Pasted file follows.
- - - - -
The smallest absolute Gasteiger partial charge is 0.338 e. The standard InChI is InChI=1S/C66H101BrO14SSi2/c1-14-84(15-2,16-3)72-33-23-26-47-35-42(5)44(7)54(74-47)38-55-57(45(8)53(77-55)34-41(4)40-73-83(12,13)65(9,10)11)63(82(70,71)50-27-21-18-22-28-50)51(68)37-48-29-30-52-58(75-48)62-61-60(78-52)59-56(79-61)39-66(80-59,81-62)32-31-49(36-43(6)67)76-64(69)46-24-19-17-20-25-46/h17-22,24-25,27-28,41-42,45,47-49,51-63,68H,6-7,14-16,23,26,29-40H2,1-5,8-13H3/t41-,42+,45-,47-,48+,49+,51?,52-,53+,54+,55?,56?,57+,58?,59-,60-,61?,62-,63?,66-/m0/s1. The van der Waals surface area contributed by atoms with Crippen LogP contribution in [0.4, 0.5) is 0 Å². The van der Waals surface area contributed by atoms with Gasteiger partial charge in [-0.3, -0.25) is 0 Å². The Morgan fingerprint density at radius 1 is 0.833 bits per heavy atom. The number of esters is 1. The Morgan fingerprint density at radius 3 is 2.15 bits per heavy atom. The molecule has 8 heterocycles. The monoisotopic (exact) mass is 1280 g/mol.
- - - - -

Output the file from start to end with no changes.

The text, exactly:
The smallest absolute Gasteiger partial charge is 0.338 e. The standard InChI is InChI=1S/C66H101BrO14SSi2/c1-14-84(15-2,16-3)72-33-23-26-47-35-42(5)44(7)54(74-47)38-55-57(45(8)53(77-55)34-41(4)40-73-83(12,13)65(9,10)11)63(82(70,71)50-27-21-18-22-28-50)51(68)37-48-29-30-52-58(75-48)62-61-60(78-52)59-56(79-61)39-66(80-59,81-62)32-31-49(36-43(6)67)76-64(69)46-24-19-17-20-25-46/h17-22,24-25,27-28,41-42,45,47-49,51-63,68H,6-7,14-16,23,26,29-40H2,1-5,8-13H3/t41-,42+,45-,47-,48+,49+,51?,52-,53+,54+,55?,56?,57+,58?,59-,60-,61?,62-,63?,66-/m0/s1. The van der Waals surface area contributed by atoms with Crippen LogP contribution in [0.4, 0.5) is 0 Å². The van der Waals surface area contributed by atoms with Gasteiger partial charge in [-0.3, -0.25) is 0 Å². The Morgan fingerprint density at radius 1 is 0.833 bits per heavy atom. The number of esters is 1. The Morgan fingerprint density at radius 3 is 2.15 bits per heavy atom. The molecule has 8 heterocycles. The monoisotopic (exact) mass is 1280 g/mol.